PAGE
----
I started following Micha Boyett’s blog after I discovered her series on St. Benedict. Her writing has a gentle, incisive graciousness which I find beautiful. This morning I opened my feed reader and found this post on “Marriage and the Easy  Yoke.” I love this bit toward the end:

I can’t pretend to know much about marriage. Eight years is only 2nd grade in the education of married life. We’re only just now learning cursive and multiplication. We have a long way to go. But what I’m learning is that … Only grace oils the bitter places so the machine can run, so you can smooth each other out.

Her post is in response to this one on Her.meneutics, and in light of these two other responses to it. Reading those after Micha’s post, I’m bothered by how easily the author of the first post assumes that marriage is easy (without any discussion of hardships she’s walked through to back this up) and we should stop worrying about how hard the first year is supposed to be, etc. Like the first response by Kristin Tennant notes, it’s a bad idea to assume that your story or experience in marriage is the true one and read your experiences into other people’s lives. That said, I feel a little more kinship with the author  (Grace) of the second response: who are you to tell me that a good marriage is an easy one?

Kevin and I haven’t had a particularly hard marriage so far, and we’re not very far in yet, so I shouldn’t speak too loudly. We have a lot of time ahead of us before we stop being babies and earn the title of “seasoned.” But that said, in just the last 17 months, we’ve faced unemployment x2, frustrating jobs, evening shift work hours, depression, a move, debt, not having a church home, serious family tensions, a car accident, and more. It’s been intense. Not impossible, but difficult. These external factors have in turn exacerbated various issues in our relationship with each other, and the strain has been really exhausting at times.

We were talking about this yesterday, reflecting on our Saturday bike ride and how, while we had a good time, there were moments of tension based on ongoing issues, and by the end of our ride we were very emotionally worn out. But a little patience with each other’s weariness helped a lot, and we ended up having a quiet evening together, just being together and not asking much of each other.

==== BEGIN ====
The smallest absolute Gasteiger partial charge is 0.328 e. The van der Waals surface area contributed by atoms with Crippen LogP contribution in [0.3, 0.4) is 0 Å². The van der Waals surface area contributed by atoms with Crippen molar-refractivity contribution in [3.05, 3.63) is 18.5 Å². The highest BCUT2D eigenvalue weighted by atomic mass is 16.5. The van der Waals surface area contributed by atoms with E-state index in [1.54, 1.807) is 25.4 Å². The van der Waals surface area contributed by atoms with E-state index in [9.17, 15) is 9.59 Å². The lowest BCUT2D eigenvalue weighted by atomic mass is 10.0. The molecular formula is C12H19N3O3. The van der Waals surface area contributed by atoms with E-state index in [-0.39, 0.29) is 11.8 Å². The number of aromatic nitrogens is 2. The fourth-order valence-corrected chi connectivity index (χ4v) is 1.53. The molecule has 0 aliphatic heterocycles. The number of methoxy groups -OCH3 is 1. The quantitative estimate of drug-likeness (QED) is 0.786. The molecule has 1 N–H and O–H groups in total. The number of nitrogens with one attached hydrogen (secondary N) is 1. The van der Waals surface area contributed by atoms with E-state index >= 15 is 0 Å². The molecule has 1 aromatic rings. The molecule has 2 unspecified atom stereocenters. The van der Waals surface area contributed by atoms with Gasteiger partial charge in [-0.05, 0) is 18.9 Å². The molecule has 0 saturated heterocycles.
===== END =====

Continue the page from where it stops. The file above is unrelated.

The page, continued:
Kevin commented that, for us, loving each other doesn’t always look like happy feelings and tender romantic moments. We’re both broken people with issues that make us hard to love and be loved. Sometimes, all we have to offer is insecurity, or anxiousness, or frustration. Sometimes we’re just too raw to make much of an effort to do “sweet” and “thoughtful” things. But there’s no one else we’d rather do this marriage thing with. Kevin concluded, “we can worship God with whatever emotion we bring in the door. He accepts us as we are–we don’t need to always put on a mask of happiness in order to be in a relationship with him. And it’s the same way with each other: we should be patient with each other, of course. But we don’t need to only bring the correct and proper emotions to each other. We can bring whatever we are at the moment.”

It’s been true. There is grace to be patient with each other’s broken places, even if I’m not always as tender as I should be when he’s weak (or vice versa). Marriage is the hardest thing either of us has ever attempted, and I want to be careful not to make it sound like it’s been all that awful. It hasn’t–but it hasn’t been hearts and flowers and Disney moments, either. But we’re best friends and I know he is a good-hearted man trying to love me the best he knows how. And I think he knows the same of me.

I doubt that our experience is universal, but I think it’s a pretty common one, too. I am really thankful that I have a good man to work this marriage thing out with and who makes the rough spots worth it all.